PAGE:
It’s ironic that these two physiologic processes, stress and inflammation have played such a central part of our lives in sickness and in health.
Stress has always been our immediate reaction to danger or threat. The classic ‘fight-or-flight’ response ensure that our reaction to stressful situations results in us having the best chance of survival, channelling our energy, physically and mentally. The response involves; diverting our blood supply form our internal organs and our digestive system to our muscles to prepare for the fight or flight; shutting down our immune system which would deal with microbial challenges while we face the bigger and more immediate challenges; utilising the more reflex part of our brain rather than the more considered forebrain we use for complex reasoning. Stress has served us well throughout our human history.
The stress response activated the sympathetic nervous system. It was typically of short duration, perhaps minutes or occasionally hours. Following its activation the body returned to its preferred state of rest-and-digest with the parasympathetic nervous system. Here is where we were designed to spend the vast majority of our life.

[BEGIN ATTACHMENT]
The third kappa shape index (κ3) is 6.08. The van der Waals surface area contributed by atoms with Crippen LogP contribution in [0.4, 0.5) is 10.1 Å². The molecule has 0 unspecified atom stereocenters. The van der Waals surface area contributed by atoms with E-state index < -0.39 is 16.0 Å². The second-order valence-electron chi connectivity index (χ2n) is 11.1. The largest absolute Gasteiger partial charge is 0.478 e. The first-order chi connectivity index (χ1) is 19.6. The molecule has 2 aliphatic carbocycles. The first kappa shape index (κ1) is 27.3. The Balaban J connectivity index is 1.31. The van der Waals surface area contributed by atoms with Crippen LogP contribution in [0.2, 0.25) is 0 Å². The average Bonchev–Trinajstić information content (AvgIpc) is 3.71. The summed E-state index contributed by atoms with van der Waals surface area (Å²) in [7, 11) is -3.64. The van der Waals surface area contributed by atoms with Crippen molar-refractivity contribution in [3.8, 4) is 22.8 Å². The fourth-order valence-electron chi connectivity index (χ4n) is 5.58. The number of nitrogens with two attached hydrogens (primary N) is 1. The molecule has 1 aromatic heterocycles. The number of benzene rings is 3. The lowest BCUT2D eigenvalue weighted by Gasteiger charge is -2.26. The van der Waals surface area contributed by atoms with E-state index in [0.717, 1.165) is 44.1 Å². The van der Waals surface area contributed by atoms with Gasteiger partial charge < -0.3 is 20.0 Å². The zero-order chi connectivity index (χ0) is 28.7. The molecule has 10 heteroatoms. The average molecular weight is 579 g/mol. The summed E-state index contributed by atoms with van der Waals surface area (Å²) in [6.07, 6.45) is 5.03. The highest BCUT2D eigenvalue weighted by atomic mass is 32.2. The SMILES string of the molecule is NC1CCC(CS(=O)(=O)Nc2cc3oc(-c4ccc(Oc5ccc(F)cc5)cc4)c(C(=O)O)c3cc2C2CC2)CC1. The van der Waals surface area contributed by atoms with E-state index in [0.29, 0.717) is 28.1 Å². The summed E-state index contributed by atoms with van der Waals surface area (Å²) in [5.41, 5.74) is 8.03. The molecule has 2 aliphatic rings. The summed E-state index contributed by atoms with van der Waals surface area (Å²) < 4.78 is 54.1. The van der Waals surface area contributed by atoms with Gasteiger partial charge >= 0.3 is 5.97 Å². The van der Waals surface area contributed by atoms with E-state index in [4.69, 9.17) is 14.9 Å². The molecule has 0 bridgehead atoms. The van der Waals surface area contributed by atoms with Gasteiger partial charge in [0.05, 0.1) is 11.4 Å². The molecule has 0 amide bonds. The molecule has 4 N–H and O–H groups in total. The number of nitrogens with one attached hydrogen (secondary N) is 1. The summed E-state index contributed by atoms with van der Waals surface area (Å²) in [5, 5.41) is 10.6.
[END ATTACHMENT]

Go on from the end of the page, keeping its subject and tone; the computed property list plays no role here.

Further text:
Inflammation has also been our body’s first response to a physical trauma and injury, or to a microbial attack. The body responds immediately by increasing blood flow and bringing in the white blood cells to deal with invaders, deal with tissue damage and limit blood loss by ensuring clotting and initiating repair.
The problem is that in our modern world stress has become ubiquitous.
It has become a major part of everyone’s day and our sympathetic nervous system is in overload. We are constantly in a fight-or-flight mode instead of the rest-and-digest. And the things that have the potential to stress our bodies have become more complex in our modern world.
It turns out that many of those stresses also promote chronic inflammation which is the common denominator and runs through all chronic degenerative disease, from cancer and health disease, to diabetes, autoimmune disease and even mental health problems. While acute inflammation has been a first line of defence, it turns out that when it becomes chronic, disease follows.
In order to solve a problem – living a life less stressed – we need to know what those stresses are. I have redefined those things that can stress your system and have the potential to compromise your health. By focusing on the pillars of health we have some simple strategies that are anti-inflammatory, that build resilience, physically mentally and emotionally. I explore all these things in my new book A Life Less Stressed and in my upcoming podcast, Unstress (to be released January 2018).
Order your copy of A Life Less Stressed here.